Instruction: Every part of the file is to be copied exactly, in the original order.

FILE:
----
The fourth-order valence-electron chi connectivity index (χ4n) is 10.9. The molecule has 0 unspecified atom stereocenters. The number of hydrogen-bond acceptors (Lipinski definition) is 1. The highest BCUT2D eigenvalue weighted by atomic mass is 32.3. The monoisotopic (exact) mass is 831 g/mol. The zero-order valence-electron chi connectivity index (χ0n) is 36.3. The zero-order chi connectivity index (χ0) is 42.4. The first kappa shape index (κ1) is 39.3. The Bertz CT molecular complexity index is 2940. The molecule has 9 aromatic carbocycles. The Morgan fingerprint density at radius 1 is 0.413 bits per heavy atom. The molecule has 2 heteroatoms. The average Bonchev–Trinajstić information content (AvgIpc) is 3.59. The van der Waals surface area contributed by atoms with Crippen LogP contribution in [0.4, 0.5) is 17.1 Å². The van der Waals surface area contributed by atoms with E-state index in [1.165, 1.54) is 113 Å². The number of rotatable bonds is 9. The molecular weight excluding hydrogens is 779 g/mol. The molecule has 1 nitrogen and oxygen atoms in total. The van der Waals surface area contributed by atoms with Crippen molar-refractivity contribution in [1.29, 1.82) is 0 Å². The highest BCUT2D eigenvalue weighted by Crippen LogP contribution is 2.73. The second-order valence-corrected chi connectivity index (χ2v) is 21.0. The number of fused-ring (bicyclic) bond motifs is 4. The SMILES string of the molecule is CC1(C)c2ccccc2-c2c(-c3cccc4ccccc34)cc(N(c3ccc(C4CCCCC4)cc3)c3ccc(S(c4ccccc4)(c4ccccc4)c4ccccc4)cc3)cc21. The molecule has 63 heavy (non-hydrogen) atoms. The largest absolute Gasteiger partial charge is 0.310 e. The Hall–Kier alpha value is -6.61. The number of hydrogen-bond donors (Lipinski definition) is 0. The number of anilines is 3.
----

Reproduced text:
The fourth-order valence-electron chi connectivity index (χ4n) is 10.9. The molecule has 0 unspecified atom stereocenters. The number of hydrogen-bond acceptors (Lipinski definition) is 1. The highest BCUT2D eigenvalue weighted by atomic mass is 32.3. The monoisotopic (exact) mass is 831 g/mol. The zero-order valence-electron chi connectivity index (χ0n) is 36.3. The zero-order chi connectivity index (χ0) is 42.4. The first kappa shape index (κ1) is 39.3. The Bertz CT molecular complexity index is 2940. The molecule has 9 aromatic carbocycles. The Morgan fingerprint density at radius 1 is 0.413 bits per heavy atom. The molecule has 2 heteroatoms. The average Bonchev–Trinajstić information content (AvgIpc) is 3.59. The van der Waals surface area contributed by atoms with Crippen LogP contribution in [0.4, 0.5) is 17.1 Å². The van der Waals surface area contributed by atoms with E-state index in [1.165, 1.54) is 113 Å². The number of rotatable bonds is 9. The molecular weight excluding hydrogens is 779 g/mol. The molecule has 1 nitrogen and oxygen atoms in total. The van der Waals surface area contributed by atoms with Crippen molar-refractivity contribution in [1.29, 1.82) is 0 Å². The highest BCUT2D eigenvalue weighted by Crippen LogP contribution is 2.73. The second-order valence-corrected chi connectivity index (χ2v) is 21.0. The number of fused-ring (bicyclic) bond motifs is 4. The SMILES string of the molecule is CC1(C)c2ccccc2-c2c(-c3cccc4ccccc34)cc(N(c3ccc(C4CCCCC4)cc3)c3ccc(S(c4ccccc4)(c4ccccc4)c4ccccc4)cc3)cc21. The molecule has 63 heavy (non-hydrogen) atoms. The largest absolute Gasteiger partial charge is 0.310 e. The Hall–Kier alpha value is -6.61. The number of hydrogen-bond donors (Lipinski definition) is 0. The number of anilines is 3.